Nonrandomness in the E-mini S&P

To illustrate the use of the autocorrelation indicators, I applied them to daily bars of the E-mini S&P 500 futures from 5/17/2006 to 11/19/2010. The application of AutocorrMax is more interesting in that it finds areas where the autocorrelation is significant for any of the lag values from 1 to MaxLag. As a result, there are more statistically significant values than from looking only at a specific lag. I applied this indicator with a MaxLag value of 20 and NBars equal to 100. This means it calculated the autocorrelations over the prior 100 bars for lags from 1 to 20.

 

Autocorrelation in the E-mini S&P

Figure 1. Maximum autocorrelation values over the past 100 bars for lags 1 to 20. Green indicates statistical significance.

 

A sample of the E-mini S&P chart is shown in Fig 1. When the maximum autocorrelation value over the different lags is statistically significant (i.e., above the upper band or below the lower band), the indicator plots the value in green. Where the green line crosses from one band to the other, as shown above, the maximum autocorrelation changes from positive to negative from one bar to the next.

 

Significantly positive values of autocorrelation indicate that the price changes are positively correlated. In other words, a positive price change tends to lead to another positive price change over the lag period. Significantly negative autocorrelations tended to be more prevalent in the chart. A typical period of statistically significant negative correlation is shown below in Fig. 2.

 

Autocorrelation in the E-mini S&P

Figure 2. Maximum autocorrelation values over the past 100 bars for lags 1 to 20. Green indicates statistical significance.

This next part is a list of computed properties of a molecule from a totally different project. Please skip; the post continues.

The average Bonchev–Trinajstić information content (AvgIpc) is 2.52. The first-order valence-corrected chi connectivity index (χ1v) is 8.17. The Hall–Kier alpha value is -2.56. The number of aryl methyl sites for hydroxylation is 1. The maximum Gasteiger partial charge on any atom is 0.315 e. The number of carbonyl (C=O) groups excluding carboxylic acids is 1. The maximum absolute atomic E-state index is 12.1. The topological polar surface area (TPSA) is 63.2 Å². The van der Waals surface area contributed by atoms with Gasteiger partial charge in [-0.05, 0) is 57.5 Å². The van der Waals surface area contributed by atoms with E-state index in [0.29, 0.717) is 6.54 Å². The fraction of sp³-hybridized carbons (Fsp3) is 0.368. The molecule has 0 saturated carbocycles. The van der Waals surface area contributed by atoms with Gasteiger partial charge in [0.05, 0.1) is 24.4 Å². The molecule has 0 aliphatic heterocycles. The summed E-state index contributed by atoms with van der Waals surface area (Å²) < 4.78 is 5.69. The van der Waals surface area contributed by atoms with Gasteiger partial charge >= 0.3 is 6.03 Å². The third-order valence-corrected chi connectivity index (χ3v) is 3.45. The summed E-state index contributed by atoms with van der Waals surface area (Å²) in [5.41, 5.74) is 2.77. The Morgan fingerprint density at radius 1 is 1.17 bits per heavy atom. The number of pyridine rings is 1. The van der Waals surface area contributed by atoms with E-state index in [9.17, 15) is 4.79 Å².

As shown above, the maximum autocorrelation stays significantly negative for several months. Negative autocorrelation means that the price changes tend to reverse. For example, a positive price change tends to precede a negative price change, and vice-versa.

 

To estimate how much of the E-mini S&P's price behavior is nonrandom, I saved the indicator values to a file. I opened the file in Excel and tabulated all values that were statistically significant. I found that 62% of price bars in the file had a significant level of autocorrelation, either positive or negative. By this measure, then, 38% of the price changes are random and 62% are nonrandom. It's likely, however, that repeating the calculation with different look-back lengths (NBars) would yield different results.

 

Keep in mind that the AutocorrMax indicator, as shown in the figures, doesn't show us which lag was statistically significant. It may be that the autocorrelation was significant for several lags or just one. If you want to know which lag was responsible for the significance, you can plot the Autocorrelation indicator for individual lags to test which ones are significant.

 

Although I didn't test this, the autocorrelation indicators could potentially be used as trading filters. For example, you might try restricting trend trades to periods where the maximum autocorrelation over a range of lags, as in the AutocorrMax indicator, is significantly positive. Likewise, a counter-trend system might benefit by filtering entries to periods where the autocorrelation is negative.

 

Conclusions

The autocorrelation calculation lends support to one of the foundations of technical trading; namely, that the markets contain nonrandom price behavior that can be exploited. Calculating the autocorrelation for a range of lags allows us to uncover a wider range of nonrandomness than focusing on a single lag.

 

Applying the autocorrelation indicator to the E-mini S&P revealed more periods of negative correlation than positive correlation. It also suggested that there are extended periods of significant autocorrelation and that, overall, the E-mini S&P has a substantial amount of nonrandomness.

 

 

Mike Bryant

Breakout Futures

 

 

HYPOTHETICAL OR SIMULATED PERFORMANCE RESULTS HAVE CERTAIN INHERENT LIMITATIONS. UNLIKE AN ACTUAL PERFORMANCE RECORD, SIMULATED RESULTS DO NOT REPRESENT ACTUAL TRADING. ALSO, SINCE THE TRADES HAVE NOT ACTUALLY BEEN EXECUTED, THE RESULTS MAY HAVE UNDER- OR OVER-COMPENSATED FOR THE IMPACT, IF ANY, OF CERTAIN MARKET FACTORS, SUCH AS LACK OF LIQUIDITY. SIMULATED TRADING PROGRAMS IN GENERAL ARE ALSO SUBJECT TO THE FACT THAT THEY ARE DESIGNED WITH THE BENEFIT OF HINDSIGHT. NO REPRESENTATION IS BEING MADE THAT ANY ACCOUNT WILL OR IS LIKELY TO ACHIEVE PROFITS OR LOSSES SIMILAR TO THOSE SHOWN.